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History of Animals   

(The star-fish is naturally so warm that whatever it lays hold
of is found, when suddenly taken away from the animal, to have
undergone a process like boiling. Fishermen say that the star-fish
is a great pest in the Strait of Pyrrha. In shape it resembles a
star as seen in an ordinary drawing. The so-called 'lungs' are
generated spontaneously. The shells that painters use are a good
deal thicker, and the bloom is outside the shell on the surface. These
creatures are mostly found on the coast of Caria.)
The hermit-crab grows spontaneously out of soil and slime, and
finds its way into untenanted shells. As it grows it shifts to a
larger shell, as for instance into the shell of the nerites, or of the
strombus or the like, and very often into the shell of the small
ceryx. After entering new shell, it carries it about, and begins again
to feed, and, by and by, as it grows, it shifts again into another
larger one.

Moreover, the animals that are unfurnished with shells grow
spontaneously, like the testaceans, as, for instance, the
sea-nettles and the sponges in rocky caves.
Of the sea-nettle, or sea-anemone, there are two species; and of
these one species lives in hollows and never loosens its hold upon the
rocks, and the other lives on smooth flat reefs, free and detached,
and shifts its position from time to time. (Limpets also detach
themselves, and shift from place to place.)
In the chambered cavities of sponges pinna-guards or parasites are
found. And over the chambers there is a kind of spider's web, by the
opening and closing of which they catch mute fishes; that is to say,
they open the web to let the fish get in, and close it again to entrap
Of sponges there are three species; the first is of loose porous
texture, the second is close textured, the third, which is nicknamed
'the sponge of Achilles', is exceptionally fine and close-textured and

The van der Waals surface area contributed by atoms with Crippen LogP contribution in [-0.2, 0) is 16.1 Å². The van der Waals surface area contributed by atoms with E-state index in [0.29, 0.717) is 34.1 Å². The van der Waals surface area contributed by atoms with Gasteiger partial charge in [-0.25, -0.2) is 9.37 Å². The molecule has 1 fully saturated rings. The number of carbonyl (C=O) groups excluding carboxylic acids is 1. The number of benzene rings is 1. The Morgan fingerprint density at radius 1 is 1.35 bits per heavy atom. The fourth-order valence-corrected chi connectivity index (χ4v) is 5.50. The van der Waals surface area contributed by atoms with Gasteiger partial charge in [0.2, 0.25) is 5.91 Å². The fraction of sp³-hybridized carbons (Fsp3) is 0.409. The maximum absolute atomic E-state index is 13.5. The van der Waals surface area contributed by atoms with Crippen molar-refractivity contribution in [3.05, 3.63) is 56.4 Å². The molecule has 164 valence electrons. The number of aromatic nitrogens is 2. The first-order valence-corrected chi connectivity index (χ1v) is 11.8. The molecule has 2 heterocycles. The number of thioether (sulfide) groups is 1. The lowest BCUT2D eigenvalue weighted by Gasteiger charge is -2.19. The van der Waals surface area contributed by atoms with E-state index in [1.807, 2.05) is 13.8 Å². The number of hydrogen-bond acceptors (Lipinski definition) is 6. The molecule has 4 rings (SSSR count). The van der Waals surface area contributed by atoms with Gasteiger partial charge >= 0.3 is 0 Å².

strong. This sponge is used as a lining to helmets and greaves, for
the purpose of deadening the sound of the blow; and this is a very
scarce species. Of the close textured sponges such as are particularly
hard and rough are nicknamed 'goats'.
Sponges grow spontaneously either attached to a rock or on
sea-beaches, and they get their nutriment in slime: a proof of this
statement is the fact that when they are first secured they are
found to be full of slime. This is characteristic of all living
creatures that get their nutriment by close local attachment. And,
by the way, the close-textured sponges are weaker than the more openly
porous ones because their attachment extends over a smaller area.
It is said that the sponge is sensitive; and as a proof of
this statement they say that if the sponge is made aware of an attempt
being made to pluck it from its place of attachment it draws itself
together, and it becomes a difficult task to detach it. It makes a
similar contractile movement in windy and boisterous weather,
obviously with the object of tightening its hold. Some persons express
doubts as to the truth of this assertion; as, for instance, the people
of Torone.
The sponge breeds parasites, worms, and other creatures, on
which, if they be detached, the rock-fishes prey, as they prey also on
the remaining stumps of the sponge; but, if the sponge be broken
off, it grows again from the remaining stump and the place is soon
as well covered as before.
The largest of all sponges are the loose-textured ones, and
these are peculiarly abundant on the coast of Lycia. The softest are
the close-textured sponges; for, by the way, the so-called sponges
of Achilles are harder than these. As a general rule, sponges that are
found in deep calm waters are the softest; for usually windy and
stormy weather has a tendency to harden them (as it has to harden
all similar growing things), and to arrest their growth. And this

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